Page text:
A year ago the Telegraph described him as messianic, evangelistic and utterly devoted to the art of making beautiful products that ‘just work’!

Steve Jobs is thought of very highly not just by those within his industry, but in the wider business community.

Even Bill Gates, widely seen as Jobs’ nemesis, has a great deal of respect for his rival, and the way he revitalised Apple’s fortunes. “He’s done a fantastic job. Of all the leaders in the industry that I’ve worked with, he showed more inspiration and he saved the company.”

Rupert Murdoch rates him as the best chief executive around. “He’s got such incredible focus. He’s got such power inspiring the people around him who work for him”.

Kevin Compton, who was a senior executive at Businessland during Steve’s years in the wilderness described him after his return to Apple: “He’s the same Steve in his passion for excellence, but a new Steve in his understanding of how to empower a large company to realize his vision.”

Let us hope for Apple’s sake that he has passed on that particular gift to Tim Cook.

Leading Change – Your Vision in an Uncertain Future – Scenario Planning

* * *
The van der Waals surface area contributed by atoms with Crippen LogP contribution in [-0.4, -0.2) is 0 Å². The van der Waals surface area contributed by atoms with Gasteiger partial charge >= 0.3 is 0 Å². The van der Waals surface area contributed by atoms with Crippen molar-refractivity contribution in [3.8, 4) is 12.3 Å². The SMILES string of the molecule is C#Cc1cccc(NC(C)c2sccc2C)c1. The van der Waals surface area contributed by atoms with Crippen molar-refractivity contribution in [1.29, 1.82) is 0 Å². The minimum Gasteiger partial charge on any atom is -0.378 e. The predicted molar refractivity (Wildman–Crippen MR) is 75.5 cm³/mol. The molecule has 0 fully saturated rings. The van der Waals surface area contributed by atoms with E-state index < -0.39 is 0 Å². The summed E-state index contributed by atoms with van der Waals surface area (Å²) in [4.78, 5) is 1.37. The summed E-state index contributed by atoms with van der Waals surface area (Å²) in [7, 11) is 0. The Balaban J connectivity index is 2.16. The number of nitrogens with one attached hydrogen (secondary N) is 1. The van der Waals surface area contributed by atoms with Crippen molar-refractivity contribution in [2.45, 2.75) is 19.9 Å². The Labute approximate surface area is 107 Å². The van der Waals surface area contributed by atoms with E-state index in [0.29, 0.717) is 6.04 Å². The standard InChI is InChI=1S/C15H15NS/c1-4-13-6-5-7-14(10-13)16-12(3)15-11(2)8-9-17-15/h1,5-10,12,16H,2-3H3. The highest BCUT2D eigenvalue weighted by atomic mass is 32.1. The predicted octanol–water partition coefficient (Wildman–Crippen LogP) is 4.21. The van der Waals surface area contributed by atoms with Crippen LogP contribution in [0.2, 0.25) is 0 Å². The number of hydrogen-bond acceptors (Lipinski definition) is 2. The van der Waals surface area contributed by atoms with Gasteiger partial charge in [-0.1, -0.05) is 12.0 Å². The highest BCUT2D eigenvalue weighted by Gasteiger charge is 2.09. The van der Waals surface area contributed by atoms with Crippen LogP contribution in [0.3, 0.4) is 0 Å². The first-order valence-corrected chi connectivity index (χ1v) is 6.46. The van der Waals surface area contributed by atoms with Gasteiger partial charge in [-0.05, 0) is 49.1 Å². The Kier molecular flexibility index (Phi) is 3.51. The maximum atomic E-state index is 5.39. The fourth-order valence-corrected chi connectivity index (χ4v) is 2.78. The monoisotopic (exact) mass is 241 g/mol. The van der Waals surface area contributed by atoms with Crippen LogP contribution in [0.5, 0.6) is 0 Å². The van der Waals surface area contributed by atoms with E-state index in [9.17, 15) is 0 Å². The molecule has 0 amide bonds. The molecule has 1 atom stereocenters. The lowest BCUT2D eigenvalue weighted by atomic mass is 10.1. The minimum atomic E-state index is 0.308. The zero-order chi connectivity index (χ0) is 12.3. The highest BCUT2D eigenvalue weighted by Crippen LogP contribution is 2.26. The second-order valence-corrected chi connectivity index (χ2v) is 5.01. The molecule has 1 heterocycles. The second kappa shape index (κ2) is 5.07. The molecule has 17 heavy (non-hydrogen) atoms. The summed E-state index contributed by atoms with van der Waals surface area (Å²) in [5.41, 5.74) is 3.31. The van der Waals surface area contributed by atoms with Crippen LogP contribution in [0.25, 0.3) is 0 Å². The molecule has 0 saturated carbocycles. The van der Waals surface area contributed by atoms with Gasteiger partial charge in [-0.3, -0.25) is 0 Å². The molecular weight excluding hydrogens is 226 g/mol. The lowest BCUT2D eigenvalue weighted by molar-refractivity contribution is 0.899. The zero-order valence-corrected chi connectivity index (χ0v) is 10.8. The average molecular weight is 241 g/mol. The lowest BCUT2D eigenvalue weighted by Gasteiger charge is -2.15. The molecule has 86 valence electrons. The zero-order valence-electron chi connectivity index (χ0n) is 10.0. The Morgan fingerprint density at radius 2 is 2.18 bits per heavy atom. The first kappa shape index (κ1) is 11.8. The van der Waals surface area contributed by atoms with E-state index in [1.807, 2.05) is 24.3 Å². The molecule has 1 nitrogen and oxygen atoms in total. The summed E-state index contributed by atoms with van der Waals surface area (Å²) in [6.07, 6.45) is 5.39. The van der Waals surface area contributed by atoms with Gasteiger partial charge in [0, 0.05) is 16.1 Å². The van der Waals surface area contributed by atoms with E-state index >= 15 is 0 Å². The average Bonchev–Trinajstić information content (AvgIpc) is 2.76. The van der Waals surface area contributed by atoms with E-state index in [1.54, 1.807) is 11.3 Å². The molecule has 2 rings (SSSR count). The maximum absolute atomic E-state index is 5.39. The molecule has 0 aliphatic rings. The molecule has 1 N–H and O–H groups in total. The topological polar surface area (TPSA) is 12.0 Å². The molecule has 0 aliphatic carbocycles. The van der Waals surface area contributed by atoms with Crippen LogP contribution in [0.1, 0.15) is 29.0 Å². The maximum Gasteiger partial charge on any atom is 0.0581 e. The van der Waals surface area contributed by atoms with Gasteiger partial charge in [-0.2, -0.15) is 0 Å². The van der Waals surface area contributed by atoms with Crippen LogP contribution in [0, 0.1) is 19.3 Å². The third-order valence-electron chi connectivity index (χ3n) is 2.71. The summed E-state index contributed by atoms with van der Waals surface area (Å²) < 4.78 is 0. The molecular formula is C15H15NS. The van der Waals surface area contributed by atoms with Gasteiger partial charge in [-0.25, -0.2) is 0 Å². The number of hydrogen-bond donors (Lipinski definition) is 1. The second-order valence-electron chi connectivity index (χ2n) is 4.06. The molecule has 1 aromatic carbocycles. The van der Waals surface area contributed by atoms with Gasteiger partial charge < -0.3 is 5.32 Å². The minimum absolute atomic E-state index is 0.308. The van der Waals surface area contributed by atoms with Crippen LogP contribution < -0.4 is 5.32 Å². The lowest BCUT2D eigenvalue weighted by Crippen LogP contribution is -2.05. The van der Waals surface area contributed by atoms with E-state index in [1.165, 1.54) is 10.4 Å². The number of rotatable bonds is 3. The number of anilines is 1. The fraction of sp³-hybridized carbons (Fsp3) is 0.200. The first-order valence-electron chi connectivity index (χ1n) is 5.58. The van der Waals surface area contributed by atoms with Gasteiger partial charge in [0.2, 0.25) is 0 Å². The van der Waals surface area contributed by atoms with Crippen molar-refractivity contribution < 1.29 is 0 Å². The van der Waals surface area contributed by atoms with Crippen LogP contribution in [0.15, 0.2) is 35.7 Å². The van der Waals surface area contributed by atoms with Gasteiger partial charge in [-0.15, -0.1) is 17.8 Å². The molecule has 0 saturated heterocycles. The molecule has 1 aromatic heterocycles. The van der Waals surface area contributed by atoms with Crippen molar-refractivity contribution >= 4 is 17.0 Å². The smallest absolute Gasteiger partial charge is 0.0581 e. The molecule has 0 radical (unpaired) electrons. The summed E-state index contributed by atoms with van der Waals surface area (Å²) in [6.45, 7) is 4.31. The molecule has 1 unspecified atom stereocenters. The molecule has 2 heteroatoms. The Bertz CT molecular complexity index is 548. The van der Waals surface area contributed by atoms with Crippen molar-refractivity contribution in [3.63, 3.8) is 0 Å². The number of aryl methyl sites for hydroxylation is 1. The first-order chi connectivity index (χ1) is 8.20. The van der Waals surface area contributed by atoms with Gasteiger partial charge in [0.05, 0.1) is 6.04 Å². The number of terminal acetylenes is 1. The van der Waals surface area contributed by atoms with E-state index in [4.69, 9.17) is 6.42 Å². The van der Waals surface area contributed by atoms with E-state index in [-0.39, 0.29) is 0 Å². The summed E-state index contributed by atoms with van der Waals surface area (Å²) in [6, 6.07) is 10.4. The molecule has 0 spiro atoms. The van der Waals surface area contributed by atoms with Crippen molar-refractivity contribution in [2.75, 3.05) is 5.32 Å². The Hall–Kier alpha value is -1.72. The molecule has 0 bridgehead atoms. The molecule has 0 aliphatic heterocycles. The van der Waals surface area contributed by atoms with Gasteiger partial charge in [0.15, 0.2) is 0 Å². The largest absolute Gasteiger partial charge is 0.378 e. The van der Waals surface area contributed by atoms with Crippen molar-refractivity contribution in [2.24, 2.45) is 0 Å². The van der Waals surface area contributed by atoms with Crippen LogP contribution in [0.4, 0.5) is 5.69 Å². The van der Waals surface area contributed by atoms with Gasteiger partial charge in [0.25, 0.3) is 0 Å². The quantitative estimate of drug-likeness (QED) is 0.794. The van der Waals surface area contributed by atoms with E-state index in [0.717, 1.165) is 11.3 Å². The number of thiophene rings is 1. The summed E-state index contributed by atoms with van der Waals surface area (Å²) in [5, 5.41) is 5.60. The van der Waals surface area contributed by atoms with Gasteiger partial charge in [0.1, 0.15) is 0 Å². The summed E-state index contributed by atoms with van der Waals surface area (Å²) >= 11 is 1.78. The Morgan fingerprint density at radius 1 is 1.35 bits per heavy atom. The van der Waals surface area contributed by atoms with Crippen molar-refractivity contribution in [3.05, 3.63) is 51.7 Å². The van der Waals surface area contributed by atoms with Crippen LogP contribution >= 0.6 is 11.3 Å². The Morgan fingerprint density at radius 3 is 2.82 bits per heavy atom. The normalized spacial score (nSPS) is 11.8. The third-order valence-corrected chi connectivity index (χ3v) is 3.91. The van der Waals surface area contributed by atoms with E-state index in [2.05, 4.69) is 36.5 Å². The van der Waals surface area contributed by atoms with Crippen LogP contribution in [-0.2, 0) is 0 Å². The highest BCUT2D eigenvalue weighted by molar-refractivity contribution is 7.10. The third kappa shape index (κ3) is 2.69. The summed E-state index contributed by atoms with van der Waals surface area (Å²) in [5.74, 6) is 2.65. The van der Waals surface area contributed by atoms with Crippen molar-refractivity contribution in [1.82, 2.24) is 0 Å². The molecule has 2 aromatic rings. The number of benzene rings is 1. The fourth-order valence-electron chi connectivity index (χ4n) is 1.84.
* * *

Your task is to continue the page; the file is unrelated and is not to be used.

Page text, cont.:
Image via CrunchBase

Every successful change programme starts with a vision of the future.  But where is your vision going to come from, when the pace of change is continuing to increase?

Scenarios are now widely used by governments, businesses and voluntary organisations to help them plan for the future. This can be done on a large or small scale; as part of a wider planning exercise or on their own as a way to develop thinking inside the organisation.

Scenarios are not simply snapshots but fully fleshed out stories of potential futures.  Each is researched in detail to allow the reader to fully imagine themselves in this future world and consider how they would respond.

Scenario Planning was first used by the Rand Corporation in 1948.